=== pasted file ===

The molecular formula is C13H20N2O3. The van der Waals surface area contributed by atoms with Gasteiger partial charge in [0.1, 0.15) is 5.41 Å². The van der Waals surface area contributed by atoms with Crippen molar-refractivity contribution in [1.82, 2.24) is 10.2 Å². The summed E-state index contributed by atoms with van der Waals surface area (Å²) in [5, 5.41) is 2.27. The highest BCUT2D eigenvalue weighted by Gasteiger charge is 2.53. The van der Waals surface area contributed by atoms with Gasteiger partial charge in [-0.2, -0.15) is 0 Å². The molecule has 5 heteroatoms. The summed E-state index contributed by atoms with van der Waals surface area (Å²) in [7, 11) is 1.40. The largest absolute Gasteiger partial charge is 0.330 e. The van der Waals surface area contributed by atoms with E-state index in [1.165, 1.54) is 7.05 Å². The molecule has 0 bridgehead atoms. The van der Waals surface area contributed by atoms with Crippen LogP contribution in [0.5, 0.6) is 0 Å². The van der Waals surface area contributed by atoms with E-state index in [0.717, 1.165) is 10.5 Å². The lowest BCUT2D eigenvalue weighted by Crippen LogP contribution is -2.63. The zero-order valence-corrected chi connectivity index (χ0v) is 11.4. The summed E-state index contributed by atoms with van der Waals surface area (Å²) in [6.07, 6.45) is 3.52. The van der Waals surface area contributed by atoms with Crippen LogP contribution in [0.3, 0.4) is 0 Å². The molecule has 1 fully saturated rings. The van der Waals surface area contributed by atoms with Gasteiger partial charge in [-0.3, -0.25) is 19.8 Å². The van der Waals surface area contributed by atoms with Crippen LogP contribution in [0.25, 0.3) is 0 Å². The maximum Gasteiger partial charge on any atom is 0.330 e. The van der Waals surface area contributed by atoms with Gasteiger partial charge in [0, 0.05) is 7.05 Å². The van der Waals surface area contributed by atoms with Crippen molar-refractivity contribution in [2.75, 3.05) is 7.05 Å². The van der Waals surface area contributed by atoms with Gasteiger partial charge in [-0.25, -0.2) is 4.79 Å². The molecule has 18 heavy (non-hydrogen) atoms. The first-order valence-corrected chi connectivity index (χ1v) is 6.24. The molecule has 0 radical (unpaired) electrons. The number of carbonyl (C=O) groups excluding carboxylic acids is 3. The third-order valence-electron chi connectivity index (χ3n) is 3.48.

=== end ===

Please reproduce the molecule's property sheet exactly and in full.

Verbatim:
The molecular formula is C13H20N2O3. The van der Waals surface area contributed by atoms with Gasteiger partial charge in [0.1, 0.15) is 5.41 Å². The van der Waals surface area contributed by atoms with Crippen molar-refractivity contribution in [1.82, 2.24) is 10.2 Å². The summed E-state index contributed by atoms with van der Waals surface area (Å²) in [5, 5.41) is 2.27. The highest BCUT2D eigenvalue weighted by Gasteiger charge is 2.53. The van der Waals surface area contributed by atoms with Gasteiger partial charge in [-0.2, -0.15) is 0 Å². The molecule has 5 heteroatoms. The summed E-state index contributed by atoms with van der Waals surface area (Å²) in [7, 11) is 1.40. The largest absolute Gasteiger partial charge is 0.330 e. The van der Waals surface area contributed by atoms with E-state index in [1.165, 1.54) is 7.05 Å². The molecule has 0 bridgehead atoms. The van der Waals surface area contributed by atoms with Crippen LogP contribution in [0.5, 0.6) is 0 Å². The van der Waals surface area contributed by atoms with E-state index in [0.717, 1.165) is 10.5 Å². The lowest BCUT2D eigenvalue weighted by Crippen LogP contribution is -2.63. The zero-order valence-corrected chi connectivity index (χ0v) is 11.4. The summed E-state index contributed by atoms with van der Waals surface area (Å²) in [6.07, 6.45) is 3.52. The van der Waals surface area contributed by atoms with Crippen LogP contribution in [0.3, 0.4) is 0 Å². The molecule has 1 fully saturated rings. The van der Waals surface area contributed by atoms with Gasteiger partial charge in [-0.3, -0.25) is 19.8 Å². The van der Waals surface area contributed by atoms with Crippen LogP contribution in [0.25, 0.3) is 0 Å². The maximum Gasteiger partial charge on any atom is 0.330 e. The van der Waals surface area contributed by atoms with Gasteiger partial charge in [0, 0.05) is 7.05 Å². The van der Waals surface area contributed by atoms with Crippen molar-refractivity contribution in [2.75, 3.05) is 7.05 Å². The van der Waals surface area contributed by atoms with Gasteiger partial charge in [-0.25, -0.2) is 4.79 Å². The molecule has 18 heavy (non-hydrogen) atoms. The first-order valence-corrected chi connectivity index (χ1v) is 6.24. The molecule has 0 radical (unpaired) electrons. The number of carbonyl (C=O) groups excluding carboxylic acids is 3. The third-order valence-electron chi connectivity index (χ3n) is 3.48.